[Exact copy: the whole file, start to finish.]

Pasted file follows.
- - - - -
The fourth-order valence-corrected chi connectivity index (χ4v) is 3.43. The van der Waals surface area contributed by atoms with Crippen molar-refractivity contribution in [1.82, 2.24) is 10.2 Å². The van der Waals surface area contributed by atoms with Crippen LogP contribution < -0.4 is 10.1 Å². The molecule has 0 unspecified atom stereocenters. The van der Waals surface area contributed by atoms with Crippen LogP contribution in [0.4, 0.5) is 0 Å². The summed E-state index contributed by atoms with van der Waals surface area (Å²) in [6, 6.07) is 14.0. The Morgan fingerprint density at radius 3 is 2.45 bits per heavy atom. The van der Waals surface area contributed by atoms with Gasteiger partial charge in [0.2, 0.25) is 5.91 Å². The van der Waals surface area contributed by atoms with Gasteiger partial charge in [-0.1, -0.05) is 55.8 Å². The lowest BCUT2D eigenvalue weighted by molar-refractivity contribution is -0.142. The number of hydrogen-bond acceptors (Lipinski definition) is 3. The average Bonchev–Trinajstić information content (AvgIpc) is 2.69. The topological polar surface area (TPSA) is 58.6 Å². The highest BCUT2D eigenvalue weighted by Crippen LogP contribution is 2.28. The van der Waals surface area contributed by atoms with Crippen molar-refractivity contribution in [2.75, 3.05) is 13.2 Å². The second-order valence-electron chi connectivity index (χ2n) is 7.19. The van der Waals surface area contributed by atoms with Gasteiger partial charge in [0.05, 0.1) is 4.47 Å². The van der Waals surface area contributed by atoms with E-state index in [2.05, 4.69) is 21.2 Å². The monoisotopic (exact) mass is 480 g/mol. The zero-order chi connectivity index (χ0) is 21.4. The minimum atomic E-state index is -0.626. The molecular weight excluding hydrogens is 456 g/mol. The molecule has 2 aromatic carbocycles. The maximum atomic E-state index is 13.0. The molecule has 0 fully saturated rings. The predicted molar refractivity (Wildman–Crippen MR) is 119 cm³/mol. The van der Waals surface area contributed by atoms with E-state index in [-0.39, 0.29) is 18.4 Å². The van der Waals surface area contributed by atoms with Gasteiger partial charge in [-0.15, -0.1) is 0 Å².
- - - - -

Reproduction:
The fourth-order valence-corrected chi connectivity index (χ4v) is 3.43. The van der Waals surface area contributed by atoms with Crippen molar-refractivity contribution in [1.82, 2.24) is 10.2 Å². The van der Waals surface area contributed by atoms with Crippen LogP contribution < -0.4 is 10.1 Å². The molecule has 0 unspecified atom stereocenters. The van der Waals surface area contributed by atoms with Crippen LogP contribution in [0.4, 0.5) is 0 Å². The summed E-state index contributed by atoms with van der Waals surface area (Å²) in [6, 6.07) is 14.0. The Morgan fingerprint density at radius 3 is 2.45 bits per heavy atom. The van der Waals surface area contributed by atoms with Gasteiger partial charge in [0.2, 0.25) is 5.91 Å². The van der Waals surface area contributed by atoms with Gasteiger partial charge in [-0.1, -0.05) is 55.8 Å². The lowest BCUT2D eigenvalue weighted by molar-refractivity contribution is -0.142. The number of hydrogen-bond acceptors (Lipinski definition) is 3. The average Bonchev–Trinajstić information content (AvgIpc) is 2.69. The topological polar surface area (TPSA) is 58.6 Å². The highest BCUT2D eigenvalue weighted by Crippen LogP contribution is 2.28. The van der Waals surface area contributed by atoms with Crippen molar-refractivity contribution in [2.75, 3.05) is 13.2 Å². The second-order valence-electron chi connectivity index (χ2n) is 7.19. The van der Waals surface area contributed by atoms with Gasteiger partial charge in [0.05, 0.1) is 4.47 Å². The van der Waals surface area contributed by atoms with E-state index in [2.05, 4.69) is 21.2 Å². The monoisotopic (exact) mass is 480 g/mol. The zero-order chi connectivity index (χ0) is 21.4. The minimum atomic E-state index is -0.626. The molecular weight excluding hydrogens is 456 g/mol. The molecule has 2 aromatic carbocycles. The maximum atomic E-state index is 13.0. The molecule has 0 fully saturated rings. The predicted molar refractivity (Wildman–Crippen MR) is 119 cm³/mol. The van der Waals surface area contributed by atoms with E-state index in [-0.39, 0.29) is 18.4 Å². The van der Waals surface area contributed by atoms with Gasteiger partial charge in [-0.15, -0.1) is 0 Å².